Ramaphosa’s response to Covid-19 gets a huge thumbs-up

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Ramaphosa’s response to Covid-19 gets a huge thumbs-up

NGOs and health experts praise the government’s ‘measured, responsible and appropriate’ reaction

Journalist
President Cyril Ramaphosa’s swift action has been welcomed.
Firm hand President Cyril Ramaphosa’s swift action has been welcomed.
Image: AFP/Phill Magakoe

If there is one word that sums up the national reaction to government’s handling of the coronavirus crisis, it’s “surprise”. 

From NGOs to defence experts to health companies, President Cyril Ramaphosa’s swift action last week has been praised, even if only cautiously in some quarters.

Discovery Group chief executive Adrian Gore said the government’s response was responsible and appropriate and that the company strongly supported Ramaphosa’s measures which would reduce the chance of a widespread outbreak in the country. 

“Research from the Imperial College in London, released on Monday, shows that mitigation measures are profoundly effective until the point a vaccine becomes available – cutting the number of deaths in half when compared to letting the virus run its course,” he said. 

Imtiaz Sooliman, head of Gift of the Givers, also praised the government’s measured response. “They didn’t act in haste, they didn’t start panicking,” he said.

Noting that the travel ban showed that the welfare of SA’s citizens came first, Sooliman said the government had prepared a “brilliant” package. 

“It’s a very serious balancing act to protect [SA’s] citizens without destroying the economy.”

It’s clear that Covid-19 is going to test the capacity of the health system. But from our interactions it is very clear that the government is looking to apply the lessons from Covid-19 responses elsewhere.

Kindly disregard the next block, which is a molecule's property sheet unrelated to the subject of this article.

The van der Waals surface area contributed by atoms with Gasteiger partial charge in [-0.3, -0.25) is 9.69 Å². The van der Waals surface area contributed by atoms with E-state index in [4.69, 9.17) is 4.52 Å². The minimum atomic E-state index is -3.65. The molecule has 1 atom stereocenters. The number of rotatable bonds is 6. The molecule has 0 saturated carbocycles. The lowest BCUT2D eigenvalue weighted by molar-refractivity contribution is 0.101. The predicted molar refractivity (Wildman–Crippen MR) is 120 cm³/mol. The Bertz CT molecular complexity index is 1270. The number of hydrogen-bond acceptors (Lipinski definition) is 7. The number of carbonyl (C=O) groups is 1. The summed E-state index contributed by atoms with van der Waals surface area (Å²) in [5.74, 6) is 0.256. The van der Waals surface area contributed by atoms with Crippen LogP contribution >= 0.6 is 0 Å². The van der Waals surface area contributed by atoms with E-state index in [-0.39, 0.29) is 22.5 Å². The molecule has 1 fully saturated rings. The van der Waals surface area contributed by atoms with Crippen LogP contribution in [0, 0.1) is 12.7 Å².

Rodd Gerstenhaber, Doctors Without Borders

Sooliman said his phone had not stopped ringing as companies began offering donations of food and medical equipment. The organisation was expecting delivery of 10,000 N-95 masks and 720 bottles of disinfectant on Friday, with a further 50,000 3-tier masks for patients expected on Tuesday.

Siphelele Ngobese, researcher for inclusion and wellbeing at the South African Cities Network, an NGO that promotes good governance and management in SA’s cities, said the level of state coordination had been unprecedented.

“It’s been a moment for testing what a well-coordinated system could look like,” she said. “There’s a lot that the system has learned and is doing. There are still quite a lot of gaps and there’s still quite a lot of work to be done.

Ngobese said the panic showed how the conversation between the government and the people on the ground had regressed. “A moment of crisis brings [that] across more explicitly,” she said. “But in a lot of ways our government system is quite efficient.”

Rodd Gerstenhaber, country director for Doctors Without Borders (MSF) South Africa, said SA’s health department had responded by establishing an efficient crisis management system while calling for support and collaboration as it got to grips with the crisis. 

“It’s clear that Covid-19 is going to test the capacity of the health system,” he said. “But from our interactions it is very clear that the government is looking to apply the lessons from Covid-19 responses elsewhere, and to learn from what others have developed in response to other epidemics.”

Reacting to the government’s decision to declare a state of disaster, defence expert Helmoed Heitman said it was better to “overreact and say sorry later”.

“I am pleasantly surprised that government was able to react so efficiently,” he said.

Transport economist Paul Browning said the government had acted with the best intentions. “In the end, though, it still has to provide the transport service.”

While the feeling was growing that the country would get through the crisis, he said it was important that the lessons were learnt. Office workers, turning out every day in their thousands, have long been a burden on the country’s struggling public transport infrastructure, but now that many people were working from home, that pressure had eased a little. 

“Is it not possible to turn these temporary arrangements into something more permanent?” he said.